Number one, share how much, you know, not how much you don't know. The example that I gave of the audition earlier is a true story, except for I was not holding the audition. I was a dancer in the back of the room. It was not the dancer that asked that question. However, and when the dancer asked that question, my stomach hit the floor. I felt awful because here was this person saying, nobody can see you back here, but only I could see enough, enough to guess enough to make a well informed guess. Now this specific audition was pretty high stakes. The choreographer was Liz Imperio a legend, shout out Liz. And there were probably 500 people in the room. The project was an award show and it was the first time this particular award show was covered by a SAG/AFTRA contract, which means dancers who booked the gig were eligible for healthcare and pension contributions from the work that they did on this project. Anyways, it's a big deal. The stakes were high. The room was full. I get where the dancer was coming from. But as soon as she said, nobody can see you back here. Can you do that again? The answer that came was certainly packed with emotion, more packed with emotion than information actually. Liz told her to wait. So actually no information came back at her at that time. The lesson that I learned in that moment is that you can either stand out as being a person who doesn't know what they're doing and blames that on others. Or you could stand out as being a person who's responsible for knowing what they're doing. And that is the person that I want to hire. So in general, do everything you can to be informed. And don't ask a question that's already been asked. How do you know if it's been asked already? Well, listen, or simply Google it in short, do your research and avoid asking questions that your subject is likely to have answered a thousand times already, for example, “what's it like being on tour with JT?”  That question lends itself to what could be a pretty closed ended answer. Really, really fun. All right. Next question. Versus “what was the one experience that you least expected when you were on the 2020 experience?” First of all, points for wordplay and craftsmanship. This is definitely a question that I'll give more thought to answering because I can tell that it took a lot of thought to create. Here's another example, “what's the secret to becoming a successful dancer?” This question, I get a lot and honestly it sounds a little bit like the person asking it once the fast pass to the top. Here is the equivalent to that question that I would actually love giving an answer to “Dana, one of my favorite things about your work is the use of humor. Can you talk a little bit about using comedy in dance?” Ah, yes. This shows me that they've done a little bit of research. They know who they're talking to and they are interested in the work, the process, not the result, not the perceived pot of gold at the end of the rainbow. First of all, the pot of gold doesn't exist. And if it did, there is no one way to becoming a successful dancer. And even if I told you exactly how I did it, it would take the entire hour to explain. And you could recreate every single step of the way and not achieve the same success because we are infinitely different people coming up at different times. We've got different skills, all the things are different. So the next time you find yourself wanting to ask for the secret to someone's success. First identify what you think is successful. What you think is interesting about their work and then ask them questions about that.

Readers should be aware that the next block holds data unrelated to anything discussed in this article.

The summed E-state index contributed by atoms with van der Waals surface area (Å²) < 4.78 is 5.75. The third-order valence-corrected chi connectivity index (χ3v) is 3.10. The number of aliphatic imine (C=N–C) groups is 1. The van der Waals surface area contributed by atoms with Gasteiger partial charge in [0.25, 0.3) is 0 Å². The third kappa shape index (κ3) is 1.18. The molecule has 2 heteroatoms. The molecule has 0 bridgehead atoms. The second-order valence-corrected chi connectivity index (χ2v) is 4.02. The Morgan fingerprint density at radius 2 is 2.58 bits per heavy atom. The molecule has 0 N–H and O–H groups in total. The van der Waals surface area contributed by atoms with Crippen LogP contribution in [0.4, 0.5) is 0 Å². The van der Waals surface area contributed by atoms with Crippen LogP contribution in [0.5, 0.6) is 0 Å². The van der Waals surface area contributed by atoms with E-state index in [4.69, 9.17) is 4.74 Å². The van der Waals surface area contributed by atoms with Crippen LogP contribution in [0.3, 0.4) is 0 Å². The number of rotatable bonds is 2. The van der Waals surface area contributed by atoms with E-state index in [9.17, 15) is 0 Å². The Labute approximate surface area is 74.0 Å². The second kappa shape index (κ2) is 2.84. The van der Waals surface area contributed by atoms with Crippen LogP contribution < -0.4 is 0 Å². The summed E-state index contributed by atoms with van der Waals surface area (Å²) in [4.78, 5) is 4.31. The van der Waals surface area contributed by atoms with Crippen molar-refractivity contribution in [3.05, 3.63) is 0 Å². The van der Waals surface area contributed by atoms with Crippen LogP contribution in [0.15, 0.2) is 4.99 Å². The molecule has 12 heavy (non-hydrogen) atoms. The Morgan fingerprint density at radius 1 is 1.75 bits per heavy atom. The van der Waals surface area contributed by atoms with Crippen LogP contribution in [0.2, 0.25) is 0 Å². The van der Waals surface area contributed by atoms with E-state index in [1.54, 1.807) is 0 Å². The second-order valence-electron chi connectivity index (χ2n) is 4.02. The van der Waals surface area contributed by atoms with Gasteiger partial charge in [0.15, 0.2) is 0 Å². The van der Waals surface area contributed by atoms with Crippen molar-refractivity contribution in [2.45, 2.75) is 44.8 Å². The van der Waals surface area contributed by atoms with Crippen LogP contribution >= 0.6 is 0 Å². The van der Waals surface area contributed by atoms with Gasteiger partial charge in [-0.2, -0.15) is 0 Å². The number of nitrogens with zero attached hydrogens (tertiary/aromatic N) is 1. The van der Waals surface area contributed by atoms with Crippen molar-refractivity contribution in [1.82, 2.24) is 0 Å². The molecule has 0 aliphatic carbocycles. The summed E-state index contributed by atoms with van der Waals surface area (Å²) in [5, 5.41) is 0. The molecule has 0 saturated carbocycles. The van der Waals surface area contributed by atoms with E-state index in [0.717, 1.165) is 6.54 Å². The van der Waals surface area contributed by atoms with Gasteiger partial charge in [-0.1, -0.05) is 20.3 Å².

Alright, that brings us to golden nugget.  Number two, ask questions that might lead to new ideas instead of revisiting old ideas. Now it's very common and totally practical to ask questions in review or to refine your understanding of something. This happens in dance class a lot. Now, a little less common, especially in a dance class are the questions that lead to new ideas instead of revisiting old ones. In the example of the Q and A that I mentioned, “what's your favorite style” by simply watching or taking my class. You might be able to answer that question for yourself, but in asking a question like “what's a style of dance that nobody knows that you love.” You're likely to learn something that not only you couldn't have found out, but that nobody knows tell us something that nobody knows is a really good one. It's one of my favorites. I also really, really love what am I missing here? Or what am I not getting? Now, let me be real, when you're asking a question, like, what am I missing or what am I not getting buckle up and get ready to learn. Because the answer that comes back at you will almost certainly be news to you. It will be an idea that is completely new. And sometimes those are hard to chew, but also so fun and so much growth here. Yes. Ask these questions.